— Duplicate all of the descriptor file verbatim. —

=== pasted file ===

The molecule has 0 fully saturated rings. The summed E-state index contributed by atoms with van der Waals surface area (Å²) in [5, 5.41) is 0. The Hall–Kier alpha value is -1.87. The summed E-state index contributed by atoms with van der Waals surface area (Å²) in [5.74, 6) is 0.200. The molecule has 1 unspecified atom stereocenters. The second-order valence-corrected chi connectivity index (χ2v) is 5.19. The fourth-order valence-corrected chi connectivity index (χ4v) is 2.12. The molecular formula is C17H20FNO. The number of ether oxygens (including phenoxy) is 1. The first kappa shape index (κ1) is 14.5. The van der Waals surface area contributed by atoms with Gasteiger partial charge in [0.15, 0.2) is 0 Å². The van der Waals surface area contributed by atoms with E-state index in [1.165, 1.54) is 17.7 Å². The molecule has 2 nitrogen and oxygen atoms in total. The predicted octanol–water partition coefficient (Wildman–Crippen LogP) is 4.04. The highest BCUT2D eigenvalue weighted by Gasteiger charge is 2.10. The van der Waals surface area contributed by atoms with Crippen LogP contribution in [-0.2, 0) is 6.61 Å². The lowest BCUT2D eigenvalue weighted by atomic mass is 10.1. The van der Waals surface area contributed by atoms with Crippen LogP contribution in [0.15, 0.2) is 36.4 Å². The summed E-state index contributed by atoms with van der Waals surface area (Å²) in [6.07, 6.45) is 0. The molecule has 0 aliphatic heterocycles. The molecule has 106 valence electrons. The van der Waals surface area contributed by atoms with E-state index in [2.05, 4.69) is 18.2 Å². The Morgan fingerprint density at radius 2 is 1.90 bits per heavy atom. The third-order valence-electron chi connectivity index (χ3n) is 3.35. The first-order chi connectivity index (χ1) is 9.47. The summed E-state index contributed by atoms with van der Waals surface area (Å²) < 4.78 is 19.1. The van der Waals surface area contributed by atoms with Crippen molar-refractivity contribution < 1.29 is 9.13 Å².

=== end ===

The molecule has 0 fully saturated rings. The summed E-state index contributed by atoms with van der Waals surface area (Å²) in [5, 5.41) is 0. The Hall–Kier alpha value is -1.87. The summed E-state index contributed by atoms with van der Waals surface area (Å²) in [5.74, 6) is 0.200. The molecule has 1 unspecified atom stereocenters. The second-order valence-corrected chi connectivity index (χ2v) is 5.19. The fourth-order valence-corrected chi connectivity index (χ4v) is 2.12. The molecular formula is C17H20FNO. The number of ether oxygens (including phenoxy) is 1. The first kappa shape index (κ1) is 14.5. The van der Waals surface area contributed by atoms with Gasteiger partial charge in [0.15, 0.2) is 0 Å². The van der Waals surface area contributed by atoms with E-state index in [1.165, 1.54) is 17.7 Å². The molecule has 2 nitrogen and oxygen atoms in total. The predicted octanol–water partition coefficient (Wildman–Crippen LogP) is 4.04. The highest BCUT2D eigenvalue weighted by Gasteiger charge is 2.10. The van der Waals surface area contributed by atoms with Crippen LogP contribution in [-0.2, 0) is 6.61 Å². The lowest BCUT2D eigenvalue weighted by atomic mass is 10.1. The van der Waals surface area contributed by atoms with Crippen LogP contribution in [0.15, 0.2) is 36.4 Å². The summed E-state index contributed by atoms with van der Waals surface area (Å²) in [6.07, 6.45) is 0. The molecule has 0 aliphatic heterocycles. The molecule has 106 valence electrons. The van der Waals surface area contributed by atoms with E-state index in [2.05, 4.69) is 18.2 Å². The Morgan fingerprint density at radius 2 is 1.90 bits per heavy atom. The third-order valence-electron chi connectivity index (χ3n) is 3.35. The first-order chi connectivity index (χ1) is 9.47. The summed E-state index contributed by atoms with van der Waals surface area (Å²) < 4.78 is 19.1. The van der Waals surface area contributed by atoms with Crippen molar-refractivity contribution < 1.29 is 9.13 Å².